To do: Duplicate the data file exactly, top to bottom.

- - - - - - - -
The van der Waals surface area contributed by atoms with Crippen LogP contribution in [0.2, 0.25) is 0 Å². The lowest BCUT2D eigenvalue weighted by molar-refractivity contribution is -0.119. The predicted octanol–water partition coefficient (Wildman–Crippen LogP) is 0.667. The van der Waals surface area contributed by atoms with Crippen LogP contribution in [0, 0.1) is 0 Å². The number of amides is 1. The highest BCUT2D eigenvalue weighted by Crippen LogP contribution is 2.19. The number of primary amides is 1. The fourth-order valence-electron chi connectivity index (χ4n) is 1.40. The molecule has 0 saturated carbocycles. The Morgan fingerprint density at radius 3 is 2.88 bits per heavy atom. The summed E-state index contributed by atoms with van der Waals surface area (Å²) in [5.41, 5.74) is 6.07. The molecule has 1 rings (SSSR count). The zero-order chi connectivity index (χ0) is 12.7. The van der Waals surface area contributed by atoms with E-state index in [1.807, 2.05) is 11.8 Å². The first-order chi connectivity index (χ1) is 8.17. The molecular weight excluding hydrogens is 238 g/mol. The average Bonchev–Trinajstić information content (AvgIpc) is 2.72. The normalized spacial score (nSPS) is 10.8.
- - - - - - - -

The van der Waals surface area contributed by atoms with Crippen LogP contribution in [0.2, 0.25) is 0 Å². The lowest BCUT2D eigenvalue weighted by molar-refractivity contribution is -0.119. The predicted octanol–water partition coefficient (Wildman–Crippen LogP) is 0.667. The van der Waals surface area contributed by atoms with Crippen LogP contribution in [0, 0.1) is 0 Å². The number of amides is 1. The highest BCUT2D eigenvalue weighted by Crippen LogP contribution is 2.19. The number of primary amides is 1. The fourth-order valence-electron chi connectivity index (χ4n) is 1.40. The molecule has 0 saturated carbocycles. The Morgan fingerprint density at radius 3 is 2.88 bits per heavy atom. The summed E-state index contributed by atoms with van der Waals surface area (Å²) in [5.41, 5.74) is 6.07. The molecule has 1 rings (SSSR count). The zero-order chi connectivity index (χ0) is 12.7. The van der Waals surface area contributed by atoms with E-state index in [1.807, 2.05) is 11.8 Å². The first-order chi connectivity index (χ1) is 8.17. The molecular weight excluding hydrogens is 238 g/mol. The average Bonchev–Trinajstić information content (AvgIpc) is 2.72. The normalized spacial score (nSPS) is 10.8.